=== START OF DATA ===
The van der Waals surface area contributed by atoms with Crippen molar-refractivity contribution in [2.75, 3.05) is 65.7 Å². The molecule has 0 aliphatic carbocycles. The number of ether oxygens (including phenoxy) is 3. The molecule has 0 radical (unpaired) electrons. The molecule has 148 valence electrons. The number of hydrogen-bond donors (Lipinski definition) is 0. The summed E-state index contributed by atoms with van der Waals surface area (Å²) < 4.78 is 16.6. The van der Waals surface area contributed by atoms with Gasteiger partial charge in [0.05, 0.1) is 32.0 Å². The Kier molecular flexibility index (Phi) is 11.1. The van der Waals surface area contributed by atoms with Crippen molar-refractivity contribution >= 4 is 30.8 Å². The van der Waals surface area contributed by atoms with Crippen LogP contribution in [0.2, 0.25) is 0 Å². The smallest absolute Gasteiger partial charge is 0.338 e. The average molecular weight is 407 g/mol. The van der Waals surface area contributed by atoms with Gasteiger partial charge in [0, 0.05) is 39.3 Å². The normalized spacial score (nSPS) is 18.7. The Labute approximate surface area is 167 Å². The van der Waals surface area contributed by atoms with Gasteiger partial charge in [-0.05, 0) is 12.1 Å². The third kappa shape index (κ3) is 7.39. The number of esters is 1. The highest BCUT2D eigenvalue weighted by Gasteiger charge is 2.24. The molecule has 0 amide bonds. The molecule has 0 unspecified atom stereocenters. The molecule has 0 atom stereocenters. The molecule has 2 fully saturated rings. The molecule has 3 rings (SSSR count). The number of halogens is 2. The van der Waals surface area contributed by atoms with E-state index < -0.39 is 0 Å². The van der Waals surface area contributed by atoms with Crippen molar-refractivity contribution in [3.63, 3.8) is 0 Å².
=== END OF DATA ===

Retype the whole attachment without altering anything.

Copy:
The van der Waals surface area contributed by atoms with Crippen molar-refractivity contribution in [2.75, 3.05) is 65.7 Å². The molecule has 0 aliphatic carbocycles. The number of ether oxygens (including phenoxy) is 3. The molecule has 0 radical (unpaired) electrons. The molecule has 148 valence electrons. The number of hydrogen-bond donors (Lipinski definition) is 0. The summed E-state index contributed by atoms with van der Waals surface area (Å²) < 4.78 is 16.6. The van der Waals surface area contributed by atoms with Gasteiger partial charge in [0.05, 0.1) is 32.0 Å². The Kier molecular flexibility index (Phi) is 11.1. The van der Waals surface area contributed by atoms with Crippen molar-refractivity contribution >= 4 is 30.8 Å². The van der Waals surface area contributed by atoms with Crippen LogP contribution in [0.2, 0.25) is 0 Å². The smallest absolute Gasteiger partial charge is 0.338 e. The average molecular weight is 407 g/mol. The van der Waals surface area contributed by atoms with Gasteiger partial charge in [0, 0.05) is 39.3 Å². The normalized spacial score (nSPS) is 18.7. The Labute approximate surface area is 167 Å². The van der Waals surface area contributed by atoms with Gasteiger partial charge in [-0.05, 0) is 12.1 Å². The third kappa shape index (κ3) is 7.39. The number of esters is 1. The highest BCUT2D eigenvalue weighted by Gasteiger charge is 2.24. The molecule has 0 amide bonds. The molecule has 0 unspecified atom stereocenters. The molecule has 0 atom stereocenters. The molecule has 2 fully saturated rings. The molecule has 3 rings (SSSR count). The number of halogens is 2. The van der Waals surface area contributed by atoms with E-state index < -0.39 is 0 Å². The van der Waals surface area contributed by atoms with Crippen molar-refractivity contribution in [3.63, 3.8) is 0 Å².